Cedar Creek Roof Inspection Purpose:

Provide a roof condition report to AS 1562.1 AS 1562.3 And SA HB 39 2015 The Installation Code for Metal Roofing and Walling Provide recommendations to extend longevity.

Inspection Site Gallery

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Findings & Recommendations Report For Cedar Creek Roof Inspection

  • Foot traffic damage dent in location shown.
  • Aerial base is not flat, and it was noted the screws were loose, likely occurring from the wind moving it as there it is not supported correctly, ingress may occur around the screws if not rectified.
  • Screws missing in several locations as referenced in images
  • Exposed copper piping will reduce the lifespan of the sheeting as future corrosion will occur from copper saturated water run-off.
  • A sheet has been laid on top of another sheet in this location, this will cause moisture from condensation to become trapped between the two sheets that will lead to corrosion and a reduced lifespan of the sheets.

Building & Installation Code References from Cedar Creek roof inspection report:

4.4.2 Corrosion due to drainage

Metal roof drainage system components shall be designed and installed to prevent corrosion, erosion, or both, due to drainage from metal and non-metal roof drainage system components and, where applicable, cladding.

A2 Roof Condensation

The roof is the most exposed element of the building fabric. On clear still nights the roof temperature often drops below the outdoor air temperature as it loses heat via radiation to the cold night sky. The cold roof combined with the moisture generated at times within homes makes overnight condensation within roofs likely; however, condensate is also likely to dry during the day due to high roof and roof space temperatures. While it is good practice to minimize the risk of condensation, significant problems will usually only eventuate if condensation is persistent or condensate becomes trapped. Generally, the risk of persistent condensation in roofs is greatest in the coolest climate zones (NCC climate zones 7 and 8). Persistent condensation may also eventuate in other climates with poor detail or in special circumstances, such as when high internal or ground moisture le, els are not controlled, roofs are unable to adequately dry due to lack of outdoor ventilation or roofs are perpetually shaded.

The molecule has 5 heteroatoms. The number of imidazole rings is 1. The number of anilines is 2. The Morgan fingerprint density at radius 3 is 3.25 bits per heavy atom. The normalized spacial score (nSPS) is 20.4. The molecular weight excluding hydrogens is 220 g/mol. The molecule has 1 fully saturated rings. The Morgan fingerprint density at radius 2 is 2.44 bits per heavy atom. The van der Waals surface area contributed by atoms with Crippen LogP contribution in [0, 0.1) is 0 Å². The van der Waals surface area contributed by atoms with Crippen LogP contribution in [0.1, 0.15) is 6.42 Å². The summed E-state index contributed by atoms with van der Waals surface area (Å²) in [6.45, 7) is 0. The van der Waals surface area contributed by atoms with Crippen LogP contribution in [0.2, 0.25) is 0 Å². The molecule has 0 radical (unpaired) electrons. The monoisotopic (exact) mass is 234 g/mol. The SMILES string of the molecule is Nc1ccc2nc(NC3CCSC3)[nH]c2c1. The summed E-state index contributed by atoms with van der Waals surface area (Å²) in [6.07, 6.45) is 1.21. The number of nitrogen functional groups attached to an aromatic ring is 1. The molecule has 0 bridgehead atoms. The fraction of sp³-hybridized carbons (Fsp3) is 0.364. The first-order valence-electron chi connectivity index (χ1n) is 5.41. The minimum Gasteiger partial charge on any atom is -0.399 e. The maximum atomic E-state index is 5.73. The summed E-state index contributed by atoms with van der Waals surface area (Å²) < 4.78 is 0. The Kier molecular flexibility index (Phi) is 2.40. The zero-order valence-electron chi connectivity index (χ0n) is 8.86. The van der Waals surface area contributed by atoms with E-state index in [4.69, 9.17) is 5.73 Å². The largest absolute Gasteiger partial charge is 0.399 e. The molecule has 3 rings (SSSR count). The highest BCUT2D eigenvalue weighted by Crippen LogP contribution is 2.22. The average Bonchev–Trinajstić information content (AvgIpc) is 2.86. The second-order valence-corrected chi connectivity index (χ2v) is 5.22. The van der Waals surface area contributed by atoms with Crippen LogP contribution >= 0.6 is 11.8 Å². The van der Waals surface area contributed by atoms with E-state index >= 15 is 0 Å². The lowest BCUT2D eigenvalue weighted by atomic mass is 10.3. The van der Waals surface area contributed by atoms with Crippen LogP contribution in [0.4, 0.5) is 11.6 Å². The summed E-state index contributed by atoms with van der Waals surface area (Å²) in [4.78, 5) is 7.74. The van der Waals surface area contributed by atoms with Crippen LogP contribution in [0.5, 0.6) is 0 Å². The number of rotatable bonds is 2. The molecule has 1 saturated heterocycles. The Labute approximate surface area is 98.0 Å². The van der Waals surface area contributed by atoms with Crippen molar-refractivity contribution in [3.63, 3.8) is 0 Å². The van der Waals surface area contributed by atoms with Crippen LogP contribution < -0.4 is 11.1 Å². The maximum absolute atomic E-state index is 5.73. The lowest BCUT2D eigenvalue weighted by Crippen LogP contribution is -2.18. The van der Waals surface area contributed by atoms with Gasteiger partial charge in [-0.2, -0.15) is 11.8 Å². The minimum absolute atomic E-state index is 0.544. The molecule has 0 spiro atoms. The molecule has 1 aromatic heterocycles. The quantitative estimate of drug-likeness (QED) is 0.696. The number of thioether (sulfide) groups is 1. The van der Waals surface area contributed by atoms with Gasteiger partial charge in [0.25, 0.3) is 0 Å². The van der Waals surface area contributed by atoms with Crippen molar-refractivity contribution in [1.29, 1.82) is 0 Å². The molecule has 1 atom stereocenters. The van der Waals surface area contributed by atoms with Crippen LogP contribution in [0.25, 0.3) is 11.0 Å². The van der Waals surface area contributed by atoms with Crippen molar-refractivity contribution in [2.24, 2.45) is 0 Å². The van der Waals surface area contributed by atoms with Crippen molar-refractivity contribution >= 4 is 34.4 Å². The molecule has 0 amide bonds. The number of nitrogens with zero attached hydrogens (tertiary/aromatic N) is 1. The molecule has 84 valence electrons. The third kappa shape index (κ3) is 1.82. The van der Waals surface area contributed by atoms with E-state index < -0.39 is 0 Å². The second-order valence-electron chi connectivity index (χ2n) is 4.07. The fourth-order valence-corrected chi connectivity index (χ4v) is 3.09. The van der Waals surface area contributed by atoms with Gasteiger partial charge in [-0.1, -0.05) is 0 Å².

A3 Problems Caused By Condensation

Persistent condensation or condensate that is unable to dry can cause problems in buildings. The cause is often due to poor design or inappropriate use of materials and once present can be difficult to eliminate. Problems that may be encountered include rotting of timber or corrosion of structural steel components, mould growth that may affect indoor air quality, reduction in the efficiency of bulk insulation, physical deterioration of ceilings made from absorbent materials and staining of walls and ceilings. Often repair of condensation effects and retrospective control measures are significantly more expensive than measures available to prevent condensation in the first instance.

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